touring exhibition of retrofited historic buildings

Touring exhibition shows retrofits in 11 historic buildings

In October, Vienna became the first venue for the new touring exhibition Historic Buildings Energy Retrofit Atlas. At the European Congress on the Use, Management and Conservation of Buildings of Historical Value held in Austria’s capital, 12 roll-up banners showed the positive impact that energy retrofits had on historic buildings in different countries. The banners were created by researchers working for the IEA Solar Heating and Cooling Programme. They not only selected the case studies but also collected the data and photos for each banner. Organisations interested in joining the tour and exhibiting at one of the venues can send an email to Eurac Research, the Italian-based institute coordinating the project (see details below). 
Photo: Eurac Research
 
“Historic buildings are an integral part of our cities and our landscape, but to keep them in use, they need to become comfortable and affordable,” said Alexandra Troi, Vice Director of Eurac and Coordinator of the IEA SHC task Renovating Historic Buildings Towards Zero Energy. “Our exhibition shows in an easily understandable manner how you can achieve a nearly zero energy standard while keeping the aesthetic and historic values of the buildings intact.”

One high point of the exhibition is the Villa Castelli at Lake Como in Italy. The energy retrofit in the protected building with a net floor area of 564 m2 has led to a 90 % reduction of the energy needs and a significant increase in comfort. The demand that remains can be met by a heat pump and a PV generator. The 11 kWp system that covers the top of the building is made up of monocrystalline PV elements, which have been fixed to grey aluminium sheets to make it look like the roof has been coated in the same material all over. A detailed account of how the villa was retrofitted can also be found online (https://www.hiberatlas.com/de/villa-castelli--2-23.html).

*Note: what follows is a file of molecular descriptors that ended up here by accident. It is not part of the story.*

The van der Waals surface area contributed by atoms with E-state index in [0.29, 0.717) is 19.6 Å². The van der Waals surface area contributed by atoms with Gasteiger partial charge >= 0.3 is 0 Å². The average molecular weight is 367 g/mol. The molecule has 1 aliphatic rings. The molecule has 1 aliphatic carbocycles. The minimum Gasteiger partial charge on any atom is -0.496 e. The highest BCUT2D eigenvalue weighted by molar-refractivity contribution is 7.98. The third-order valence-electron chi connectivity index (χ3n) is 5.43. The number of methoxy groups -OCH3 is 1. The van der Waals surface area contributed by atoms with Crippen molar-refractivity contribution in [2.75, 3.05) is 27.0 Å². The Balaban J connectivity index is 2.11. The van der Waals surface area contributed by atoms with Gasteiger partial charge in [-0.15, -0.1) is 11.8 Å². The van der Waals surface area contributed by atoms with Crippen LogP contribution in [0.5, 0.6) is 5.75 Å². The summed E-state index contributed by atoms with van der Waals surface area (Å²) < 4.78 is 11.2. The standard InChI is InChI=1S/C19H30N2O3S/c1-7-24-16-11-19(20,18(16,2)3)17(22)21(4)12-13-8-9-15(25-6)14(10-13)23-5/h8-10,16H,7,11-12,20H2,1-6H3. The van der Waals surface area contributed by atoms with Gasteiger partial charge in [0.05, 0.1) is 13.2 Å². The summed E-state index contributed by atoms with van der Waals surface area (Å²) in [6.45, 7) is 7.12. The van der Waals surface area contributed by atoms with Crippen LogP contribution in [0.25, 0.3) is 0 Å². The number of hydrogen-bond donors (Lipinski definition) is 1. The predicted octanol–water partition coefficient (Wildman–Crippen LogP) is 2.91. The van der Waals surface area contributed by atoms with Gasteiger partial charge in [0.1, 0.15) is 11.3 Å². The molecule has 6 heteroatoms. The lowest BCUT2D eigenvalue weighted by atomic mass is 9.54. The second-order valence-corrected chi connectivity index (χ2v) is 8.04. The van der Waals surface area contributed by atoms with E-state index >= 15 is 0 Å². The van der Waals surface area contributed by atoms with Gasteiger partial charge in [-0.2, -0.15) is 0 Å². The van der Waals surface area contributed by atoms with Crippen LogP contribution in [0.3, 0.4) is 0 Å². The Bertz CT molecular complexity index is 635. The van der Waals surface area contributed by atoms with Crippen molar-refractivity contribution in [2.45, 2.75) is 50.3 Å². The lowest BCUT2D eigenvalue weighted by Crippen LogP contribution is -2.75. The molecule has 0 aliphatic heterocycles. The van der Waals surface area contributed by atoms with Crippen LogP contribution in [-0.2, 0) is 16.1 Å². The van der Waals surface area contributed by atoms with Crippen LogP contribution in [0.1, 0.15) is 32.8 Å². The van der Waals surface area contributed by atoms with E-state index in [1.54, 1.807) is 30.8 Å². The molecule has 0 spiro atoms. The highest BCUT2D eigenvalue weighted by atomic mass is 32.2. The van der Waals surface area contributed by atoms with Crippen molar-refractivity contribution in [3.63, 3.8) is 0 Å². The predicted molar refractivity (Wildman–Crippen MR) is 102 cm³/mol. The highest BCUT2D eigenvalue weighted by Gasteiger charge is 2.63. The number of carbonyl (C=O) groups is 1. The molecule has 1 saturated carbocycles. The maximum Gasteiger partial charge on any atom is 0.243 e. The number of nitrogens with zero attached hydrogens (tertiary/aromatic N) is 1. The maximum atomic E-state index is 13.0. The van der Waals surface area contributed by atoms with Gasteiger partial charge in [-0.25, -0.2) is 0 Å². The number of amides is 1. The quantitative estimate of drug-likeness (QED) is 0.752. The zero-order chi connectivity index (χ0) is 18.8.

Villa Castelli in northern Italy is a protected 19th-century building owned by a family. It has been transformed into a zero-energy building by improving insulation and installing an energy supply system based on a PV generator and a geothermal heat pump. 
Photos: Hiberatlas.com (© V. Carì)
 
The exhibition has already started its tour around the world. Attendees at the SHC 2019 conference, held in Santiago de Chile earlier this year, were able to take a look at four of the banners, while the complete set of 11 project descriptions will, for example, be shown in Coburg, Germany, in January 2020, when the local university’s architecture students showcase their work. Other stops include a Historic Environment Scotland event in Stirling, in February 2020, and an IEA SHC expert meeting in Izmir, Turkey, in September 2020.
 
For more information, please contact Daniel Herrera, Eurac Research, at Daniel.Herrera@eurac.edu
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